I recently handled a call with a customer of ours that was in a frantic and confused state. They had scheduled a deployment to kick off in 3 days, but instead, it started running immediately. They had since stopped it, but they were curious how this could happen. What I found was an interesting situation that I thought was worth sharing as to the power of knowledge transfer when we work with our customers. I was explaining this to some other consultants and I agree with their assessment of it being a “case study in how NOT to do software distribution.” They allowed me to connect remotely and take a look; here is a breakdown of the situation.
As part of their previous testing, they had created a collection called OfficeDistribution. A package and program were created for Office testing and advertised to the OfficeDistribution Collection. There was very little special about this advertisement. The advertisement was set with mandatory times for testing and all of the other defaults were left, next, next, next, finish, close.
Once testing was completed, they right clicked on the advertisement and chose “Disable Program.”
Testing was completed and the manager asked them on Monday to schedule a deployment for Thursday. They created a collection named “Cincinnati” for deployment to their Cincinnati office as a subcollection of OfficeDistribution. The advertisement was set to not be available until Thursday afternoon and to run Thursday at 5pm.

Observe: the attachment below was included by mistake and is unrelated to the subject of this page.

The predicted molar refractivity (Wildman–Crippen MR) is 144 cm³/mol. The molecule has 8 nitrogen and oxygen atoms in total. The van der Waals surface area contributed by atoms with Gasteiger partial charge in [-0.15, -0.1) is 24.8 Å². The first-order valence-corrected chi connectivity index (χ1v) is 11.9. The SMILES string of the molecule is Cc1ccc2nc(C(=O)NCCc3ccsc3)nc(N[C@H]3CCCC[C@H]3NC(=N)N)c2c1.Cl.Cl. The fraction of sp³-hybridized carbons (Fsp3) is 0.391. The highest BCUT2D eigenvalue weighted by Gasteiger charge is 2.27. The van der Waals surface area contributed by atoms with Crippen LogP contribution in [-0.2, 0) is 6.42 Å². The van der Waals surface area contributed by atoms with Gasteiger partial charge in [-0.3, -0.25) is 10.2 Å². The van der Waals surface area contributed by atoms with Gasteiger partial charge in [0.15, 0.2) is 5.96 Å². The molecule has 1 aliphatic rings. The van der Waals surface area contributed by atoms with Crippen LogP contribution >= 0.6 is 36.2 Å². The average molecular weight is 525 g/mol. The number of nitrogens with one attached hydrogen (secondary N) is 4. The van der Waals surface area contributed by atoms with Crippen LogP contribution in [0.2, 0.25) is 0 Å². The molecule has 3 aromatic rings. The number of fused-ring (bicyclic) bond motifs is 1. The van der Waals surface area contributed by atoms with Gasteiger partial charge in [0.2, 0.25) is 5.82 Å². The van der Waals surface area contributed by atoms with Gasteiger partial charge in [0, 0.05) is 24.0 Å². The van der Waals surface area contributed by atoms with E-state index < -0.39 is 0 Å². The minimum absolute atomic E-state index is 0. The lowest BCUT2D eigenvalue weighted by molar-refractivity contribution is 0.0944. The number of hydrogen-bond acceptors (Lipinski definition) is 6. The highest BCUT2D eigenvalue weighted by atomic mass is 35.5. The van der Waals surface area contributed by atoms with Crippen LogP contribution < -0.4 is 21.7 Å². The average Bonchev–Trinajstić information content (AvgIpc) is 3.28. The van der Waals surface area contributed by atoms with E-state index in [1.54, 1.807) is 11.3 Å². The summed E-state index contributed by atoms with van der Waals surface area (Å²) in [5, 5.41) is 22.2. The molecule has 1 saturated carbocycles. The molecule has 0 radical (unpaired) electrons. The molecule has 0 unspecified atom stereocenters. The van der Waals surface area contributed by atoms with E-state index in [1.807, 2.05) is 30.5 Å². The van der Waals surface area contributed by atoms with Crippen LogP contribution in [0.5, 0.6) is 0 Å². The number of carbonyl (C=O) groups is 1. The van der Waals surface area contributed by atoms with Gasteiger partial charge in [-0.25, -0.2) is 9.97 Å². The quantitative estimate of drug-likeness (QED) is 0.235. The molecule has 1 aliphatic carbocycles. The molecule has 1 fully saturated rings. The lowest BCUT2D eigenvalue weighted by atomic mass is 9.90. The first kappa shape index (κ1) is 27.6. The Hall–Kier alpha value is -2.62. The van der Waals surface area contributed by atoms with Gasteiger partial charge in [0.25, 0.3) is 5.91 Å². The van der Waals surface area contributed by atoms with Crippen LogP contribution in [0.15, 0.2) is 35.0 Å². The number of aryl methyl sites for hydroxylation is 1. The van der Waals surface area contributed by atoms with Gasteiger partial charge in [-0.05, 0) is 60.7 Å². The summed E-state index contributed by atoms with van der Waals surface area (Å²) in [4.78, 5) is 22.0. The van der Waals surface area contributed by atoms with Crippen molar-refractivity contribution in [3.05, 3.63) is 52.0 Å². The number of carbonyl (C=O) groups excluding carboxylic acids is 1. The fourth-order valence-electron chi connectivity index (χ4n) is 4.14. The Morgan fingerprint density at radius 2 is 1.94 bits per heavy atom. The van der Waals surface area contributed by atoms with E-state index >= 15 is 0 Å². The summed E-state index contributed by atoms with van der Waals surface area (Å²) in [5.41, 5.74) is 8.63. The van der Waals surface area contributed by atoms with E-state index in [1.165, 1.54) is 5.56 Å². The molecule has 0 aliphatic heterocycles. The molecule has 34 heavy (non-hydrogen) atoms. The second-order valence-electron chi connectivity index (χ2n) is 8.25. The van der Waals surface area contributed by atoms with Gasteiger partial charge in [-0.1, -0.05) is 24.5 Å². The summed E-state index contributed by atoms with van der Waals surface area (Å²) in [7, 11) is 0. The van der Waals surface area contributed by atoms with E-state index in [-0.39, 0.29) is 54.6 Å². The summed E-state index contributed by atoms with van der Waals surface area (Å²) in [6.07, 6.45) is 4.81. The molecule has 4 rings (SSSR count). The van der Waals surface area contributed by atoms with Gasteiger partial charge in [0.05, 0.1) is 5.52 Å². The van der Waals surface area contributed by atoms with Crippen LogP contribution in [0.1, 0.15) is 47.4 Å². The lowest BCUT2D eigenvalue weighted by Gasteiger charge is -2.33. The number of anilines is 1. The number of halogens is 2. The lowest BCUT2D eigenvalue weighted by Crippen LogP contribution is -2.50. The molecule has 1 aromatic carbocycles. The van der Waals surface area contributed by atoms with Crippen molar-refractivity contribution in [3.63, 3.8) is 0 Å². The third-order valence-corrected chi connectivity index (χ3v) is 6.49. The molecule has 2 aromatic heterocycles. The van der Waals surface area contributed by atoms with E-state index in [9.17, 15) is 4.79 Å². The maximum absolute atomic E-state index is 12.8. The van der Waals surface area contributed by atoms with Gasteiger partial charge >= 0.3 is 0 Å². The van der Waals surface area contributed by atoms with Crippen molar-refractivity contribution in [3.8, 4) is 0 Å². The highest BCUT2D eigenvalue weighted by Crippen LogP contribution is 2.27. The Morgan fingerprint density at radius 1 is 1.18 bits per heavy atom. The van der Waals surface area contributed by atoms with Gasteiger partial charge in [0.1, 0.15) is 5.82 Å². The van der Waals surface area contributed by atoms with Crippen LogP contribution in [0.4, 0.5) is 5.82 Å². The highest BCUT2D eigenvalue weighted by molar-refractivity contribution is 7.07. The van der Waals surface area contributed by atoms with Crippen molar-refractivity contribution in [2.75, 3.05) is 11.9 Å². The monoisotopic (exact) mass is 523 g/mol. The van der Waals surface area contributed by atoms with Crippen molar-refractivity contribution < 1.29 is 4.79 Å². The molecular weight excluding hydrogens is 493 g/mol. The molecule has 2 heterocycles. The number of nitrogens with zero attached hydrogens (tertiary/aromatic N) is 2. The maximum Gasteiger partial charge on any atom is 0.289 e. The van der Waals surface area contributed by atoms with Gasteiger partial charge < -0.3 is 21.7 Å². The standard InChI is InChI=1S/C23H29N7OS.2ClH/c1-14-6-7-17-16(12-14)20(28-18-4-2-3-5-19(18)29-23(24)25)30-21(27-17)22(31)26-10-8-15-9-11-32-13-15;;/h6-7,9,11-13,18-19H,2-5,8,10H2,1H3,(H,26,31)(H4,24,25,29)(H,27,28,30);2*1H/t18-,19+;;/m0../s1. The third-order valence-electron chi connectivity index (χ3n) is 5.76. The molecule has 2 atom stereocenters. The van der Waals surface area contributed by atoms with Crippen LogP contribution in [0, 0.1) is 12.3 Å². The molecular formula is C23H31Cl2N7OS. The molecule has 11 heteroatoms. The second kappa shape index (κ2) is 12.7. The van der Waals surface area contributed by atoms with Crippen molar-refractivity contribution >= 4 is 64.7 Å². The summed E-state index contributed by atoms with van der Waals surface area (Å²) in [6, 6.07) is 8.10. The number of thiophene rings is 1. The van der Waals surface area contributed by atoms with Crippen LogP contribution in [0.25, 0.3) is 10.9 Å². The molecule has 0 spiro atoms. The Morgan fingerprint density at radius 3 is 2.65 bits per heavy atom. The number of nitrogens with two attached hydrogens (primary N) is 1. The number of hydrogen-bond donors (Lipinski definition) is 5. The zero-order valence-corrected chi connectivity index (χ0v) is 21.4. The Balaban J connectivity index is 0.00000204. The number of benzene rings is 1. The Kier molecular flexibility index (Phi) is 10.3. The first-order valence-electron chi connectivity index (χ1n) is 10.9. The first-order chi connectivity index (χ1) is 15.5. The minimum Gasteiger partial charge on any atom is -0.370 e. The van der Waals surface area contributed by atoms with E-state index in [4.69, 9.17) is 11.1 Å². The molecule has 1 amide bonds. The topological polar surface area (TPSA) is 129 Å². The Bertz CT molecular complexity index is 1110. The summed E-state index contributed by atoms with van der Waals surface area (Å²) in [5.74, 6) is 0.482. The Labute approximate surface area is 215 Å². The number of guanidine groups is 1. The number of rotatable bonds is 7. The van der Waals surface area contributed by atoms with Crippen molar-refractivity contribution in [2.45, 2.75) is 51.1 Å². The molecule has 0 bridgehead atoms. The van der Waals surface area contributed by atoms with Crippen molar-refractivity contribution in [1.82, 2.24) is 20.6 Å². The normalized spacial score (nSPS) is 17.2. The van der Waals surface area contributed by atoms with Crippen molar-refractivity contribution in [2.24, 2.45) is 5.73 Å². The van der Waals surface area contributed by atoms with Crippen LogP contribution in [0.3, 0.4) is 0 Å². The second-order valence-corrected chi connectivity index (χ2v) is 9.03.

Why did the advertisement kick off Monday morning and start running?
Answer: The Cincinnati collection is a subcollection of OfficeDistribution. By default, “Include members of subcollections” is checked when you create new advertisements. Once the GUI for the new Cincinatti advertisement was completed it re-enabled the program that was used in the testing deployments. Now that the program is no longer disabled AND the Cincinnati collection is a subcollection of the OfficeDistribution collection used in testing AND the testing collection still has a mandatory deployment time of last week, skynet is free to become self-aware.
There is nothing wrong with using subcollections, but it is important to use them wisely. Among the things we can all learn from is that I would never recommend disabling the program in the manner they did unless there is an emergency. All that does is disable the program, if you are done with an advertisement, delete it or at least remove the mandatory rules. Personally, I prefer to do my testing using a non-mandatory advertisement so that I can control when and how often I run the advertisement. Regardless, left enabled and with some other options, users would still see popups. My Tip, uncheck that box unless you have a reason to leave it checked. It’s easier to go back and check it than it is to explain why a deployment happened early.